%-based vs 0-based Grading
Delphinium supports two major approaches to course grading:
You are probably more familiar with %-based grading because it is frequently used in traditional course designs. If you are not as familiar with 0-based grading it is OK. On this page we will introduce the concepts of 0-based grading and compare them with %-based grading. We will also describe the pros and cons of each and when you might choose one over the other.
Note: It is important to recognize that both grading styles will result in the EXACT same final grade. They only differ in how they keep score during the semester. This point is illustrated in the table to the left.
Courses that use %-based grading start every student at 100% (e.g., an “A”). Each time a student submits an assignment, their % score is adjusted. Their current grade is calculated as a weighted average of all of the assignments they have submitted divided by the points possible for those assignments. For example, if a student started with 100%, then earned 50 points on a 100 point assignment, their new grade would be 50%. If they then earned 100 points on the next 100 point assignment, their new grade would be 75%. This is how most courses calculate the current grade.
The biggest pro for %-based grading is that it is familiar to students and teachers. The biggest con for %-based grading is that it obfuscates how a student's work on the most recent assignment impacts the final grade. More pros and cons are described below.
The Pros of %-based Grading Include:
Students typically feel like they are performing well because their % score will typically represent a "passing" grade
Teachers are free to adjust the point value for assignments and number of assignments at any time during the term or semester; the calculations for computing % are flexible for these types of changes
%-based grading is a good indicator of the quality of the work a student has turned in (e.g., a student is earning 82% of the points they attempt)
%-based grading is common and does not require much explanation to students
The Cons of %-based Grading Include:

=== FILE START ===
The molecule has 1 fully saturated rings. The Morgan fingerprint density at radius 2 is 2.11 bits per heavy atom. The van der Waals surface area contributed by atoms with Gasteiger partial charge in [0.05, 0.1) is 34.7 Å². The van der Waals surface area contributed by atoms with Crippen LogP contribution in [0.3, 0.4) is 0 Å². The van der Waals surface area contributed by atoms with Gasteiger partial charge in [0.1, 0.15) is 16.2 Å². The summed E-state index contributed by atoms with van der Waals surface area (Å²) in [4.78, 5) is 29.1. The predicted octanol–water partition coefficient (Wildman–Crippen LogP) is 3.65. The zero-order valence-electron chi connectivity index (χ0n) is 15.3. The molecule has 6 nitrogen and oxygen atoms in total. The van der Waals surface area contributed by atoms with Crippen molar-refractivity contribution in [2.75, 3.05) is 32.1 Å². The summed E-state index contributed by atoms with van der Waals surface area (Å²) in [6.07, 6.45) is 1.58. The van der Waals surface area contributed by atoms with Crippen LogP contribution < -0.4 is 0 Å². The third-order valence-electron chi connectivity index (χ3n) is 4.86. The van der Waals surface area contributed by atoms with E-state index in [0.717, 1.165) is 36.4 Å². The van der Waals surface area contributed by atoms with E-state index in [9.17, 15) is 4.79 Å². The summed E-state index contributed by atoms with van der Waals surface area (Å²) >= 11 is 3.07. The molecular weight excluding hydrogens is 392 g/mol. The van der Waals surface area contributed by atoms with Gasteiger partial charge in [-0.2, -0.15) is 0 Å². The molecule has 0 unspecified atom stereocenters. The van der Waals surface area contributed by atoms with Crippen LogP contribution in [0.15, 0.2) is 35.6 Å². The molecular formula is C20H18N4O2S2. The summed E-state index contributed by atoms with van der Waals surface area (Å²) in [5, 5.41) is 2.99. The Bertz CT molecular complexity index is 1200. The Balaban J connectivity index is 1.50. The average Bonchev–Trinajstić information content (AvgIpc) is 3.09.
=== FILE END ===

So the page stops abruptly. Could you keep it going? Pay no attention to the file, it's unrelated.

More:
The actual impact of each assignment on the final grade is not clear. (e.g., whether earning 90% on a 100 point assignment has any observable impact on grade depends on a complex variety of mathematical factors including current points possible and current weighted average)
The impact of each assignment changes over the semester. Early in the semester, poor scores on assignments can have a huge impact on the current grade, but later poor scores on assignments may have minimal impact. This makes it harder for students to respond to or predict the impact of assignments.
It is likely, unless students earn every point on every assignment, that the trend for their progress will be downwards
Submitting an assignment may not produce any visual change in the %-based score (e.g., a student could have 82% in the class, then turn in 5 assignments and still have 82%, no movement in performance is reflected). As a result, students may feel less motivation generated by submitting assignments.
The %-based score does not actually indicate a student's overall performance in a class if they stop working now, nor does it predict the final grade with any accuracy (e.g., What does a midterm grade of 82% say about the final grade? Nothing. The student could work very hard and raise their final to a 94%, or completely slack and end up with a 56%.)
Conceptually, starting a student at 100% seems to imply that a student starts a class knowing everything and the course chips away at the score until we prove the student knows less
Courses that use 0-based grading start every student with 0 points. Each time a student earns points, their point balance increases. Their current grade is calculated on a scale from 0 to max points, with grade levels assigned to various point levels. For example, in a class with max points of 1000, a D- might be 600 points, and an A might be 940 points. As students earn points, they keep a running total, starting with 0, and they progress upwards through the grade levels.